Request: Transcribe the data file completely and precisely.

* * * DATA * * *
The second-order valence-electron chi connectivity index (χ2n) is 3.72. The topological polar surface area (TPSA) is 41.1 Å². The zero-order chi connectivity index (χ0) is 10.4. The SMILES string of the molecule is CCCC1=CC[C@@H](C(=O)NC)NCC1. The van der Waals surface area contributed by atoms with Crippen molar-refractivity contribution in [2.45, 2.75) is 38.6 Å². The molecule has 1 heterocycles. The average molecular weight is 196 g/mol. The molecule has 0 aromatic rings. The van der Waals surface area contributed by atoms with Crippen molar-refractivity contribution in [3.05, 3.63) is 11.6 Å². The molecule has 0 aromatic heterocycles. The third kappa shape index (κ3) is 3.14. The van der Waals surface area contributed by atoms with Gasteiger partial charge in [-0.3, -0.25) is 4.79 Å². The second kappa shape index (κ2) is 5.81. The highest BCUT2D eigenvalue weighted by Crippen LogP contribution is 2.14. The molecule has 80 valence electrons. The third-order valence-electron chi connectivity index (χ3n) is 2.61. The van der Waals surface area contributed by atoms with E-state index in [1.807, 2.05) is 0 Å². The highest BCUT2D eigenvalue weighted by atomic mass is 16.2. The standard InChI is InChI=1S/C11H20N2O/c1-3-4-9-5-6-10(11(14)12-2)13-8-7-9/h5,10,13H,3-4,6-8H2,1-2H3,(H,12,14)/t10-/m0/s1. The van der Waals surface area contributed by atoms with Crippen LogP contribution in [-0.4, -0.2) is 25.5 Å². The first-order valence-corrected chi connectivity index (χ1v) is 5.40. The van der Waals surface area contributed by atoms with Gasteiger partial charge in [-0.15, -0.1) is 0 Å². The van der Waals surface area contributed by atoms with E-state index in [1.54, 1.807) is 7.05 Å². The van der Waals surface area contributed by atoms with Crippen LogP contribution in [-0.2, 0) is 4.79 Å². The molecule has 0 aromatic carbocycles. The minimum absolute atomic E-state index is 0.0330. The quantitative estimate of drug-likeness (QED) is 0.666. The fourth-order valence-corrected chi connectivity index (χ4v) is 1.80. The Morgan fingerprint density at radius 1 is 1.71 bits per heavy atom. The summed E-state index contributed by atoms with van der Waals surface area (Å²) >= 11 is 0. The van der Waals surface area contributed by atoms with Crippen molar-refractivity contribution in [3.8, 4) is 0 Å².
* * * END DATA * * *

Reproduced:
The second-order valence-electron chi connectivity index (χ2n) is 3.72. The topological polar surface area (TPSA) is 41.1 Å². The zero-order chi connectivity index (χ0) is 10.4. The SMILES string of the molecule is CCCC1=CC[C@@H](C(=O)NC)NCC1. The van der Waals surface area contributed by atoms with Crippen molar-refractivity contribution in [2.45, 2.75) is 38.6 Å². The molecule has 1 heterocycles. The average molecular weight is 196 g/mol. The molecule has 0 aromatic rings. The van der Waals surface area contributed by atoms with Crippen molar-refractivity contribution in [3.05, 3.63) is 11.6 Å². The molecule has 0 aromatic heterocycles. The third kappa shape index (κ3) is 3.14. The van der Waals surface area contributed by atoms with Gasteiger partial charge in [-0.3, -0.25) is 4.79 Å². The second kappa shape index (κ2) is 5.81. The highest BCUT2D eigenvalue weighted by Crippen LogP contribution is 2.14. The molecule has 80 valence electrons. The third-order valence-electron chi connectivity index (χ3n) is 2.61. The van der Waals surface area contributed by atoms with E-state index in [1.807, 2.05) is 0 Å². The highest BCUT2D eigenvalue weighted by atomic mass is 16.2. The standard InChI is InChI=1S/C11H20N2O/c1-3-4-9-5-6-10(11(14)12-2)13-8-7-9/h5,10,13H,3-4,6-8H2,1-2H3,(H,12,14)/t10-/m0/s1. The van der Waals surface area contributed by atoms with Crippen LogP contribution in [-0.4, -0.2) is 25.5 Å². The first-order valence-corrected chi connectivity index (χ1v) is 5.40. The van der Waals surface area contributed by atoms with Gasteiger partial charge in [-0.15, -0.1) is 0 Å². The van der Waals surface area contributed by atoms with E-state index in [1.54, 1.807) is 7.05 Å². The van der Waals surface area contributed by atoms with Crippen LogP contribution in [-0.2, 0) is 4.79 Å². The molecule has 0 aromatic carbocycles. The minimum absolute atomic E-state index is 0.0330. The quantitative estimate of drug-likeness (QED) is 0.666. The fourth-order valence-corrected chi connectivity index (χ4v) is 1.80. The Morgan fingerprint density at radius 1 is 1.71 bits per heavy atom. The summed E-state index contributed by atoms with van der Waals surface area (Å²) >= 11 is 0. The van der Waals surface area contributed by atoms with Crippen molar-refractivity contribution in [3.8, 4) is 0 Å².